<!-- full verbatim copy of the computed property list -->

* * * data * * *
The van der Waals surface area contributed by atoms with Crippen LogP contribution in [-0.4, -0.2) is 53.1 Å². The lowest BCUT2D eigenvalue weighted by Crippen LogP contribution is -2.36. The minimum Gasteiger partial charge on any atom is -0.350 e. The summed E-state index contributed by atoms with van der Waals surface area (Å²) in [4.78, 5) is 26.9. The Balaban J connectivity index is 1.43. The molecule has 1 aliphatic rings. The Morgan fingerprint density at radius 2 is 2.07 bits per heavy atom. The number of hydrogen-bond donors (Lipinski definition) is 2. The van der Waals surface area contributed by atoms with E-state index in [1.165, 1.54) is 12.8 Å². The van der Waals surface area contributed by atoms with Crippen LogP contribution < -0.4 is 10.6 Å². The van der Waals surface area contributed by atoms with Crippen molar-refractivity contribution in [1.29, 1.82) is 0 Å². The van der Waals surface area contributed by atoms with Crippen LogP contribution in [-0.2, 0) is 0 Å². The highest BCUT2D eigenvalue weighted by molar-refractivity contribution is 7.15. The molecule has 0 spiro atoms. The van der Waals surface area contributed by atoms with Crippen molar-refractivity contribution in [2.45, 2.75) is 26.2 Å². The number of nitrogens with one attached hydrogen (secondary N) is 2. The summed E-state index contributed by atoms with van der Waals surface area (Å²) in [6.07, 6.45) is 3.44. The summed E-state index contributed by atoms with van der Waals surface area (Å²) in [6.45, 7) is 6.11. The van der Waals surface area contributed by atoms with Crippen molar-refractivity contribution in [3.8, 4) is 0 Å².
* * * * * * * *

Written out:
The van der Waals surface area contributed by atoms with Crippen LogP contribution in [-0.4, -0.2) is 53.1 Å². The lowest BCUT2D eigenvalue weighted by Crippen LogP contribution is -2.36. The minimum Gasteiger partial charge on any atom is -0.350 e. The summed E-state index contributed by atoms with van der Waals surface area (Å²) in [4.78, 5) is 26.9. The Balaban J connectivity index is 1.43. The molecule has 1 aliphatic rings. The Morgan fingerprint density at radius 2 is 2.07 bits per heavy atom. The number of hydrogen-bond donors (Lipinski definition) is 2. The van der Waals surface area contributed by atoms with E-state index in [1.165, 1.54) is 12.8 Å². The van der Waals surface area contributed by atoms with Crippen LogP contribution < -0.4 is 10.6 Å². The van der Waals surface area contributed by atoms with Crippen molar-refractivity contribution in [1.29, 1.82) is 0 Å². The van der Waals surface area contributed by atoms with Crippen LogP contribution in [-0.2, 0) is 0 Å². The highest BCUT2D eigenvalue weighted by molar-refractivity contribution is 7.15. The molecule has 0 spiro atoms. The van der Waals surface area contributed by atoms with Crippen molar-refractivity contribution in [2.45, 2.75) is 26.2 Å². The number of nitrogens with one attached hydrogen (secondary N) is 2. The summed E-state index contributed by atoms with van der Waals surface area (Å²) in [6.07, 6.45) is 3.44. The summed E-state index contributed by atoms with van der Waals surface area (Å²) in [6.45, 7) is 6.11. The van der Waals surface area contributed by atoms with Crippen molar-refractivity contribution in [3.8, 4) is 0 Å².